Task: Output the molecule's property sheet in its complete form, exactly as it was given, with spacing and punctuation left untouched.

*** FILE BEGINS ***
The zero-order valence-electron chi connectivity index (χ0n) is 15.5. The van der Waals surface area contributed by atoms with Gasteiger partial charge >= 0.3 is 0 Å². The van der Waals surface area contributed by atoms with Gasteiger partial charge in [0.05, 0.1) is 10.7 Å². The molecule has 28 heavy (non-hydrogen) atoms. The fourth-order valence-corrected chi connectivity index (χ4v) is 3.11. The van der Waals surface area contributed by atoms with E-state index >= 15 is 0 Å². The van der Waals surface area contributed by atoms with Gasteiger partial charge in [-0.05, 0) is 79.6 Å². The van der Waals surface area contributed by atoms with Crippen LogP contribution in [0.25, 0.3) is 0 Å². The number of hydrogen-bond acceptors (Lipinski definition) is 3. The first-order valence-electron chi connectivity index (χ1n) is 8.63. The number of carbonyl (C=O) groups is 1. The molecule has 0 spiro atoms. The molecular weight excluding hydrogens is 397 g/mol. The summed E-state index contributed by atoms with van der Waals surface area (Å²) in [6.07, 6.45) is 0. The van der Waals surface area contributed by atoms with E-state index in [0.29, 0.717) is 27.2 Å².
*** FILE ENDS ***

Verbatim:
The zero-order valence-electron chi connectivity index (χ0n) is 15.5. The van der Waals surface area contributed by atoms with Gasteiger partial charge >= 0.3 is 0 Å². The van der Waals surface area contributed by atoms with Gasteiger partial charge in [0.05, 0.1) is 10.7 Å². The molecule has 28 heavy (non-hydrogen) atoms. The fourth-order valence-corrected chi connectivity index (χ4v) is 3.11. The van der Waals surface area contributed by atoms with E-state index >= 15 is 0 Å². The van der Waals surface area contributed by atoms with Gasteiger partial charge in [-0.05, 0) is 79.6 Å². The van der Waals surface area contributed by atoms with Crippen LogP contribution in [0.25, 0.3) is 0 Å². The number of hydrogen-bond acceptors (Lipinski definition) is 3. The first-order valence-electron chi connectivity index (χ1n) is 8.63. The number of carbonyl (C=O) groups is 1. The molecule has 0 spiro atoms. The molecular weight excluding hydrogens is 397 g/mol. The summed E-state index contributed by atoms with van der Waals surface area (Å²) in [6.07, 6.45) is 0. The van der Waals surface area contributed by atoms with E-state index in [0.29, 0.717) is 27.2 Å².